* The Fifty-Two-Twenty Club stood for $20.00 a week for 52 weeks; government money for unemployed veterans.


My dad in 1944. 21 years old. 3rd/338th 85th Inf. Div. "The boy" could have looked like this...




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A very moving story, thanks for sharing


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Thanks for posting a very poignant reminder that another kind of war exists for many long after the actual combat is over, sometimes taken with them to the grave.

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I can totally relate to alot of that story, My Dad was also a WW2 Veteran, But in the South Pacfic, He told me many stories. Some I wont repeat here. My Dad was like a best friend too me. He would talk to me like I was a veteran. I remember asking dad did he still have night mares of the war at 80 years old. This was years ago, Dad would be 95 if he were still living. My dad told me that he did have those night mares still waking up in a cold sweat shaking. The enemy crawling all around. He said they were not as frequent but they were experience's you never forget. Dad is at peace now. I hope and pray that all combat veterans will find a way to cope with there experience's, and live as best a normal life as can be. I truly believe my dad did just that. Thank you to ALL the veterans, I love my country. I appreciate my freedoms. Thanks to you. I don't take being an American for granted. God bless all and our Great Country the United States of America.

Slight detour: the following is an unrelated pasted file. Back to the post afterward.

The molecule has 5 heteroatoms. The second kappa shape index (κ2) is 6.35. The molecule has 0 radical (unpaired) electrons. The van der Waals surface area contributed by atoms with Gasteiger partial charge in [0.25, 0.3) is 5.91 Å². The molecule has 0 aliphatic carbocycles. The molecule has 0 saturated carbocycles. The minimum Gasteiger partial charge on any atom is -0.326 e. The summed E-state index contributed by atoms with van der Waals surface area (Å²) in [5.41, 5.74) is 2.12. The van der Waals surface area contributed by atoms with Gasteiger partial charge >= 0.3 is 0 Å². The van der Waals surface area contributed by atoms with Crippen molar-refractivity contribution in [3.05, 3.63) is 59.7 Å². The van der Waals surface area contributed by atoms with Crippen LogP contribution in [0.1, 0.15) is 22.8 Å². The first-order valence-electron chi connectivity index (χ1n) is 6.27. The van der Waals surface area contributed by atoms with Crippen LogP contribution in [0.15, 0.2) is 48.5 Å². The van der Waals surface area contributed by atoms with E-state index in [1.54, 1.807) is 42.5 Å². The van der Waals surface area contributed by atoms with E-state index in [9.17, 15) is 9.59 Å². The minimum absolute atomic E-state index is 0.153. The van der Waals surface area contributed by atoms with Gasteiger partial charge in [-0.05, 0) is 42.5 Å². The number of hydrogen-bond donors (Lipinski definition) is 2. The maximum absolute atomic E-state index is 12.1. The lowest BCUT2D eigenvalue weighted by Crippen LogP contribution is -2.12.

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Thank you for posting your Dads stories. Very moving, perfect for today. Guess we all have sights seen we wish we could forget.